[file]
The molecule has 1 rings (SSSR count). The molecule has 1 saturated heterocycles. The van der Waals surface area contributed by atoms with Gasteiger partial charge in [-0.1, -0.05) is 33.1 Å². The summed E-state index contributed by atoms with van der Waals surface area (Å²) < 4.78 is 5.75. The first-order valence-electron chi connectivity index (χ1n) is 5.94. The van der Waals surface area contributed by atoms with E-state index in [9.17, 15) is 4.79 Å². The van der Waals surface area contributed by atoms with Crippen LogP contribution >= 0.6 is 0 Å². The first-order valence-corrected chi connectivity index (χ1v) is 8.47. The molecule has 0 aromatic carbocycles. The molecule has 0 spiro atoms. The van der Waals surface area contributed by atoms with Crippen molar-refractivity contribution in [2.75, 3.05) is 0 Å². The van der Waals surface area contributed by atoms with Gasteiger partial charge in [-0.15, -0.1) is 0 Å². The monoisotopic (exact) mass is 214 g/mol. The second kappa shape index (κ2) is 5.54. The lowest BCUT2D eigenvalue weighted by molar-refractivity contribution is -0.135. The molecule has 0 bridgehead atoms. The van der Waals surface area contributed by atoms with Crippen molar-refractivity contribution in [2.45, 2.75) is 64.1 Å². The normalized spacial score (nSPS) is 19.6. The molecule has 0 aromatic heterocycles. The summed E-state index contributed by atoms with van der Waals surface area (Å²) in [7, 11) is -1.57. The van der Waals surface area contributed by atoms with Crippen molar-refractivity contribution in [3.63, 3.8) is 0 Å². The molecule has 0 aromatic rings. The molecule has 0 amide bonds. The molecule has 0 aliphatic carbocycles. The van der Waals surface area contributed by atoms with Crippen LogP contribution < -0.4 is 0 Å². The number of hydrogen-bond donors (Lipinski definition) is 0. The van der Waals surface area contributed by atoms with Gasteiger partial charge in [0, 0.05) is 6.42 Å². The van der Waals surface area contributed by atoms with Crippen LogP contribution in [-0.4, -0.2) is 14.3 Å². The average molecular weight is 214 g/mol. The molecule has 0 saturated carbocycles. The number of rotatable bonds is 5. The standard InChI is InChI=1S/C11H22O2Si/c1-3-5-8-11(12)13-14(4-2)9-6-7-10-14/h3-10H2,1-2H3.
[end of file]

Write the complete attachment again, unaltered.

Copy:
The molecule has 1 rings (SSSR count). The molecule has 1 saturated heterocycles. The van der Waals surface area contributed by atoms with Gasteiger partial charge in [-0.1, -0.05) is 33.1 Å². The summed E-state index contributed by atoms with van der Waals surface area (Å²) < 4.78 is 5.75. The first-order valence-electron chi connectivity index (χ1n) is 5.94. The van der Waals surface area contributed by atoms with E-state index in [9.17, 15) is 4.79 Å². The van der Waals surface area contributed by atoms with Crippen LogP contribution >= 0.6 is 0 Å². The first-order valence-corrected chi connectivity index (χ1v) is 8.47. The molecule has 0 aromatic carbocycles. The molecule has 0 spiro atoms. The van der Waals surface area contributed by atoms with Crippen molar-refractivity contribution in [2.75, 3.05) is 0 Å². The van der Waals surface area contributed by atoms with Gasteiger partial charge in [-0.15, -0.1) is 0 Å². The monoisotopic (exact) mass is 214 g/mol. The second kappa shape index (κ2) is 5.54. The lowest BCUT2D eigenvalue weighted by molar-refractivity contribution is -0.135. The molecule has 0 bridgehead atoms. The van der Waals surface area contributed by atoms with Crippen molar-refractivity contribution in [2.45, 2.75) is 64.1 Å². The normalized spacial score (nSPS) is 19.6. The molecule has 0 aromatic heterocycles. The summed E-state index contributed by atoms with van der Waals surface area (Å²) in [7, 11) is -1.57. The van der Waals surface area contributed by atoms with Crippen molar-refractivity contribution in [3.63, 3.8) is 0 Å². The molecule has 0 aromatic rings. The molecule has 0 amide bonds. The molecule has 0 aliphatic carbocycles. The van der Waals surface area contributed by atoms with Crippen LogP contribution < -0.4 is 0 Å². The number of hydrogen-bond donors (Lipinski definition) is 0. The van der Waals surface area contributed by atoms with Gasteiger partial charge in [0, 0.05) is 6.42 Å². The van der Waals surface area contributed by atoms with Crippen LogP contribution in [-0.4, -0.2) is 14.3 Å². The average molecular weight is 214 g/mol. The molecule has 0 saturated carbocycles. The number of rotatable bonds is 5. The standard InChI is InChI=1S/C11H22O2Si/c1-3-5-8-11(12)13-14(4-2)9-6-7-10-14/h3-10H2,1-2H3.